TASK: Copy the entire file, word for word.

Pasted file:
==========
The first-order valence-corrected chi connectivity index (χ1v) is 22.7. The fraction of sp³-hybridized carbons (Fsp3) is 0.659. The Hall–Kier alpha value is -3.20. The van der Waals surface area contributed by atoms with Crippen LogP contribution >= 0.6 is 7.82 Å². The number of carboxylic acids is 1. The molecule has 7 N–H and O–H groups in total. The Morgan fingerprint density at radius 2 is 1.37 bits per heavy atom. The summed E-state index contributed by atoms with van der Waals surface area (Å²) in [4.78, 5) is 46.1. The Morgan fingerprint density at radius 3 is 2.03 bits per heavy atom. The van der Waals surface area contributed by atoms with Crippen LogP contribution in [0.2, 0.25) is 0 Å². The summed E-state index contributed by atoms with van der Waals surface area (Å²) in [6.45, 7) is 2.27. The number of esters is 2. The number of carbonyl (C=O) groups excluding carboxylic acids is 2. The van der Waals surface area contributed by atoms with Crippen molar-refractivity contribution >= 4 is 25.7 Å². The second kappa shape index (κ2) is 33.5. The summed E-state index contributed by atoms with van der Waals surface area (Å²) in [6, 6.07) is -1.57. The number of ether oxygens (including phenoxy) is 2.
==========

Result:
The first-order valence-corrected chi connectivity index (χ1v) is 22.7. The fraction of sp³-hybridized carbons (Fsp3) is 0.659. The Hall–Kier alpha value is -3.20. The van der Waals surface area contributed by atoms with Crippen LogP contribution >= 0.6 is 7.82 Å². The number of carboxylic acids is 1. The molecule has 7 N–H and O–H groups in total. The Morgan fingerprint density at radius 2 is 1.37 bits per heavy atom. The summed E-state index contributed by atoms with van der Waals surface area (Å²) in [4.78, 5) is 46.1. The Morgan fingerprint density at radius 3 is 2.03 bits per heavy atom. The van der Waals surface area contributed by atoms with Crippen LogP contribution in [0.2, 0.25) is 0 Å². The summed E-state index contributed by atoms with van der Waals surface area (Å²) in [6.45, 7) is 2.27. The number of esters is 2. The number of carbonyl (C=O) groups excluding carboxylic acids is 2. The van der Waals surface area contributed by atoms with Crippen molar-refractivity contribution >= 4 is 25.7 Å². The second kappa shape index (κ2) is 33.5. The summed E-state index contributed by atoms with van der Waals surface area (Å²) in [6, 6.07) is -1.57. The number of ether oxygens (including phenoxy) is 2.